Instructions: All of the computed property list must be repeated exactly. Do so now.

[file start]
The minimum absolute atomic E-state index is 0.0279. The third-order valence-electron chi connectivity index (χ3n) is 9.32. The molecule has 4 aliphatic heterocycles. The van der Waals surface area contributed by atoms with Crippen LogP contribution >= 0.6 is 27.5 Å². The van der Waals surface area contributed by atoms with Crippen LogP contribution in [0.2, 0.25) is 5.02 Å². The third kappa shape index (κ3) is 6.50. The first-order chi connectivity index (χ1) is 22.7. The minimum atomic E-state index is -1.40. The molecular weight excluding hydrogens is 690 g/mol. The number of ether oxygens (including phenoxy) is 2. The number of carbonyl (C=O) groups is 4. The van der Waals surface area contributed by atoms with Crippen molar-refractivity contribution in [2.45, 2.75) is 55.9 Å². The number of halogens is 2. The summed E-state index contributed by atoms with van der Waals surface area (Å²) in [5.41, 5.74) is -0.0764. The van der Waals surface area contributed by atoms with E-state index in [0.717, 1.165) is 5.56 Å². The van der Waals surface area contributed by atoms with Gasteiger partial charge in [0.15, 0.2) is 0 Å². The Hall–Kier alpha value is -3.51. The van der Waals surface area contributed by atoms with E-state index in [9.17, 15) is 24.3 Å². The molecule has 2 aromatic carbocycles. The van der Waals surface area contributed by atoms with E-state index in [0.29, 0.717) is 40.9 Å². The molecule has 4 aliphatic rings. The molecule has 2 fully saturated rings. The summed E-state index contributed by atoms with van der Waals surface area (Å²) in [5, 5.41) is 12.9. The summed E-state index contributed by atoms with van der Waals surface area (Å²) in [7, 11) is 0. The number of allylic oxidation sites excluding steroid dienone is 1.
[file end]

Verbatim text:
The minimum absolute atomic E-state index is 0.0279. The third-order valence-electron chi connectivity index (χ3n) is 9.32. The molecule has 4 aliphatic heterocycles. The van der Waals surface area contributed by atoms with Crippen LogP contribution >= 0.6 is 27.5 Å². The van der Waals surface area contributed by atoms with Crippen LogP contribution in [0.2, 0.25) is 5.02 Å². The third kappa shape index (κ3) is 6.50. The first-order chi connectivity index (χ1) is 22.7. The minimum atomic E-state index is -1.40. The molecular weight excluding hydrogens is 690 g/mol. The number of ether oxygens (including phenoxy) is 2. The number of carbonyl (C=O) groups is 4. The van der Waals surface area contributed by atoms with Crippen molar-refractivity contribution in [2.45, 2.75) is 55.9 Å². The number of halogens is 2. The summed E-state index contributed by atoms with van der Waals surface area (Å²) in [5.41, 5.74) is -0.0764. The van der Waals surface area contributed by atoms with E-state index in [0.717, 1.165) is 5.56 Å². The van der Waals surface area contributed by atoms with Gasteiger partial charge in [0.15, 0.2) is 0 Å². The Hall–Kier alpha value is -3.51. The van der Waals surface area contributed by atoms with E-state index in [9.17, 15) is 24.3 Å². The molecule has 2 aromatic carbocycles. The van der Waals surface area contributed by atoms with E-state index in [0.29, 0.717) is 40.9 Å². The molecule has 4 aliphatic rings. The molecule has 2 fully saturated rings. The summed E-state index contributed by atoms with van der Waals surface area (Å²) in [5, 5.41) is 12.9. The summed E-state index contributed by atoms with van der Waals surface area (Å²) in [7, 11) is 0. The number of allylic oxidation sites excluding steroid dienone is 1.